Using Git

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The urls for the repositories are as follows:
The urls for the repositories are as follows:
|- ! Repository ! Developer URL ! Anon URL
|- | opensim | n/a this is the svn mirror | git://
|- | opensim-test | ssh:// | git://
== Cloning the Test Repositry ==
== Cloning the Test Repositry ==

Revision as of 11:48, 15 July 2009

This is an introduction to using git for OpenSim core developers.


Installing Git


Git is provided as a package with all modern Linux distributions. Install the following packages depending on environment:

  • Debian, Ubuntu: git-core


On Windows you need to install 2 packages:

  • msysgit - the basic git port for windows. Install this first.
  • Tortoise Git - the git explorer. Install this second.

When installing msysgit be sure to choose Unix style line endings. This will make it so that all the line endings are managed correctly, which will prevent merge issues in the future.

Msysgit1.png Msysgit2.png Msysgit3.png Msysgit4.png Msysgit5.png

Configuring Git

Git has both a global config and a local config for each repo. As one might expect, local trumps global. The first important thing to do is set your name and email address, as that will be used in your commits.

On Linux this is done via:

git config YOUR@EMAIL.ADDR 
git config "Your Name"

On Windows this done with the config menu.

Config1.png Config2.png

Git Repositories for OpenSim

Current there are 2 git repositories on the system:

  • an opensim-test repository, which allows for experimentation with git (this is not kept up to date with the latest svn trunk)
  • an opensim git mirror of the svn trunk (this does now allow checkins, it is a direct mirror of the svn trunk)

The urls for the repositories are as follows:

Cloning the Test Repositry

There is a test repository on in /var/git/opensim-test. This is a point in time capture of the opensim trunk (and all changes prior). It is designed for messing around with to get comfortable with git. Don't worry about breaking this repository.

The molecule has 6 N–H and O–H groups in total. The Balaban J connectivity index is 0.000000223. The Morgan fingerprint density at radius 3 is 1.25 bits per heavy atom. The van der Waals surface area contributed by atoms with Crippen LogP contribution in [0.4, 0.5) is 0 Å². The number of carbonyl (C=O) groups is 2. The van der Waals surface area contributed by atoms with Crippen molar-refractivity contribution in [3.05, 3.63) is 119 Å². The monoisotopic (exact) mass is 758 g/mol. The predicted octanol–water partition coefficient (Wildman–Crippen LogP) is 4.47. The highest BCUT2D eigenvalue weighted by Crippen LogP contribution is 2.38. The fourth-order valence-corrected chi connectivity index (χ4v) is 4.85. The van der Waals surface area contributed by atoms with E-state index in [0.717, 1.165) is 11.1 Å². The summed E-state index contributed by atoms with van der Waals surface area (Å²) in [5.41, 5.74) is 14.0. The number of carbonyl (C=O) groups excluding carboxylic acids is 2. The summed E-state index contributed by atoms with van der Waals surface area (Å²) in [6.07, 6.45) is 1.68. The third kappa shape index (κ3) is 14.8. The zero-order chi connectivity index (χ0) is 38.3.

The initial clone will take a few minutes, as the git repository contains the entire history of the project.


Run the following on the command line:

git clone ssh://

This will create an opensim-test directory locally


Right click on the Desktop (or wherever) and 'Git Clone...'

When prompted for a url provide ssh:// You username and password will be the ones used for

Conceptual Changes from Subversion

The first thing you should do is read the git / svn cheat sheet. This provides a very solid basis for making your changes. That being said there are some conceptual changes to note.

  • Terminology
    • master is the name of the primary upstream branch (in subversion terms, this is trunk)
    • origin is the name and location of the tree you cloned from
  • All repositories are full peers to all other repositories. Your cloned git repo is all the history of the entire project, available locally. It means you can sync between any 2 clones of the repository, not just between your clone and the master repo. This lets people work together on changes not in
  • Version numbers are SHA1 hashes, not sequential integers. This means referring to specific revisions is a bit more interesting. For most of the git commands, you only need to give it the first 6-8 digits of the hash for them to work.
  • Committing
    • commits are local. This means they are fast (no network involved) and they are committed against the last state of the tree. Any conflict resolution will be handled after commits, during your next pull. This is slightly different than pull-resolve-then-commit model of subversion.
    • by default only files you explicitly git add are put into the commit. To get svn ci equivalency use git commit -a to commit all outstanding files (I think tortoise handles this for you)
    • after making a commit you must then push it to a remote repository (probably origin). By default you push only branches you have previously pushed, typically master.

Subversion Like Workflow

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